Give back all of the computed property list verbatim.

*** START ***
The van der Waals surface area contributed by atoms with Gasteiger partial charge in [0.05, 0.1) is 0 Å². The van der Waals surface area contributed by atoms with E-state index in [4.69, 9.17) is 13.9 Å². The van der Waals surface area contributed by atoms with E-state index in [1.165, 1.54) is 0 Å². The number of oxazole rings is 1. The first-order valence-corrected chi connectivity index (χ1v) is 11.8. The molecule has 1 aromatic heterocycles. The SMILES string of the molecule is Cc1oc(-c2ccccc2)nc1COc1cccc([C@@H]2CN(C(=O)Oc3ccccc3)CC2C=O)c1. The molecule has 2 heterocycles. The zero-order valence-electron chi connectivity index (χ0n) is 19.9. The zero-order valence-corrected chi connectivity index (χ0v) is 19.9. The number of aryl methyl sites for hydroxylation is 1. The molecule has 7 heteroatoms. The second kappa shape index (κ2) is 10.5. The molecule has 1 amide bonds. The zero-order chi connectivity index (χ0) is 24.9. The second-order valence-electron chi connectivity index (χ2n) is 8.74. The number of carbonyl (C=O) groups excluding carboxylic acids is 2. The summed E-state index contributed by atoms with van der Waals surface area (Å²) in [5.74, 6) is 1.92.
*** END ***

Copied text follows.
The van der Waals surface area contributed by atoms with Gasteiger partial charge in [0.05, 0.1) is 0 Å². The van der Waals surface area contributed by atoms with E-state index in [4.69, 9.17) is 13.9 Å². The van der Waals surface area contributed by atoms with E-state index in [1.165, 1.54) is 0 Å². The number of oxazole rings is 1. The first-order valence-corrected chi connectivity index (χ1v) is 11.8. The molecule has 1 aromatic heterocycles. The SMILES string of the molecule is Cc1oc(-c2ccccc2)nc1COc1cccc([C@@H]2CN(C(=O)Oc3ccccc3)CC2C=O)c1. The molecule has 2 heterocycles. The zero-order valence-electron chi connectivity index (χ0n) is 19.9. The zero-order valence-corrected chi connectivity index (χ0v) is 19.9. The number of aryl methyl sites for hydroxylation is 1. The molecule has 7 heteroatoms. The second kappa shape index (κ2) is 10.5. The molecule has 1 amide bonds. The zero-order chi connectivity index (χ0) is 24.9. The second-order valence-electron chi connectivity index (χ2n) is 8.74. The number of carbonyl (C=O) groups excluding carboxylic acids is 2. The summed E-state index contributed by atoms with van der Waals surface area (Å²) in [5.74, 6) is 1.92.